Despite receiving concessionary funds from both the World Bank and the Asian Development Bank, the Sri Lankan economy seems to be spiraling towards an impending downfall. The apparent reason is the extreme inflationary pressure which is weighing heavily: especially on food essentials. According to data acquired from leading economists, the Colombo Consumer Price Inflation has bloated at 5.7% year-on-year. As a result, the Sri Lankan rupee has increasingly depreciated by more than 8% this year. A combination of high inflation and massive devaluation has all but punctured the balance of payment. As Sri Lanka imports the majority of its food supplies, it is only straightforward to connect the dots: the more the inflation prevails, the faster the rupee would depreciate, and thus, the more expensive the food items would turn out to be.

To make matters worse, the Sri Lankan government has facilitated a food crisis by barring the use of chemical fertilizers to achieve 100% organic agricultural production. With expensive imports and throttling domestic regulations, the Rajapaksa regime has created a deliberate shortage of even the most basic food items like sugar. Instead of acknowledging the faulty policy, the Sri Lankan government has ventured through to declare an economic emergency: passing the baton to the army to ensure adequate supply at a fair price. Moreover, price caps have further pushed against the supply chain since traders are engaging in black markets instead of selling at a loss. The Rajapaksa regime has been befuddled by the fissures in the economy and has since started playing the Blame game.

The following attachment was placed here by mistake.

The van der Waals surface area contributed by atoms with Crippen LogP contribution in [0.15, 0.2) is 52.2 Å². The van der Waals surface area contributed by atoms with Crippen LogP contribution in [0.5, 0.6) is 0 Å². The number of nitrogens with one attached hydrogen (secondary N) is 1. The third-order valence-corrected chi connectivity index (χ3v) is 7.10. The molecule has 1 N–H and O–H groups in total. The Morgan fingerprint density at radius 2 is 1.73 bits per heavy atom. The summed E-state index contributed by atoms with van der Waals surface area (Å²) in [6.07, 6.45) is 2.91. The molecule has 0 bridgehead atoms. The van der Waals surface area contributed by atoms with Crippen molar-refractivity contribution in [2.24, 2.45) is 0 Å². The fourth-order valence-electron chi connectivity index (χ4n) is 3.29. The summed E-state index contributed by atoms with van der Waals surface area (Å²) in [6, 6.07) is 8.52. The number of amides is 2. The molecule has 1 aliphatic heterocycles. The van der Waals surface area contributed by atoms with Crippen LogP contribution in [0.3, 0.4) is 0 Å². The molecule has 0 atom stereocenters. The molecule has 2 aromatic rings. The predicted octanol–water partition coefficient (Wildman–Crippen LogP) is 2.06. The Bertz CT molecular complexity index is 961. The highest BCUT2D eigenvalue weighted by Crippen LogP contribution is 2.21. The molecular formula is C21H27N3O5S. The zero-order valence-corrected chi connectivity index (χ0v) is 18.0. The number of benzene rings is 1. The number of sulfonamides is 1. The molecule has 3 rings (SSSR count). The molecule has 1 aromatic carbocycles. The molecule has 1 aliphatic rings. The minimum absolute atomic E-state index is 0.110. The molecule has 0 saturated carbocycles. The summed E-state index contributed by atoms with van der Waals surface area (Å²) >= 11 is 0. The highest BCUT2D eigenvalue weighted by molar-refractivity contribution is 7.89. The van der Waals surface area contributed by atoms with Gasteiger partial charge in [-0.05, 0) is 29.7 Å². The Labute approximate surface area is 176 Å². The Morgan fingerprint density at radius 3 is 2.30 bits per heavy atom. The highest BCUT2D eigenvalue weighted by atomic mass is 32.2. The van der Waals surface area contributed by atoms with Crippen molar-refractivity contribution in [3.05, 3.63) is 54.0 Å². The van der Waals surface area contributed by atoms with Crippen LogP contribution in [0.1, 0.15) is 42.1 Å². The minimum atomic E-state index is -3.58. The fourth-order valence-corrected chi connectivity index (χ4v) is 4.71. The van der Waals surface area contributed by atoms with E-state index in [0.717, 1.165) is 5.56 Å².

While refusing to end its aggressive policy of organic farming, the government has blamed speculators and hoarders for the surging food inflation. Naturally, the supposed corrective policies did nothing to resolve the underlying problem. The Central Bank of Sri Lanka (CBSL) recently implemented restrictions in the forex market to disarm the alleged speculators from further plunging the rupee. The CBSL limited spot trading of rupee to a maximum of 200 rupees to a US dollar. Furthermore, CBSL also banned traders from entering forward contracts in the currency market to control the volatility of the rupee. However, the strategy has so far backfired. The inability of traders to get more US dollars has resulted in a fall of imports of even the basic food essentials and necessities. Moreover, the ban on forward contracts in the forex market has made it difficult for traders to mitigate the risk of currency volatility. As a result, foreign trade has ceased to exist in some industries while a growing demand is all but exacerbating inflationary pressure in the domestic economy.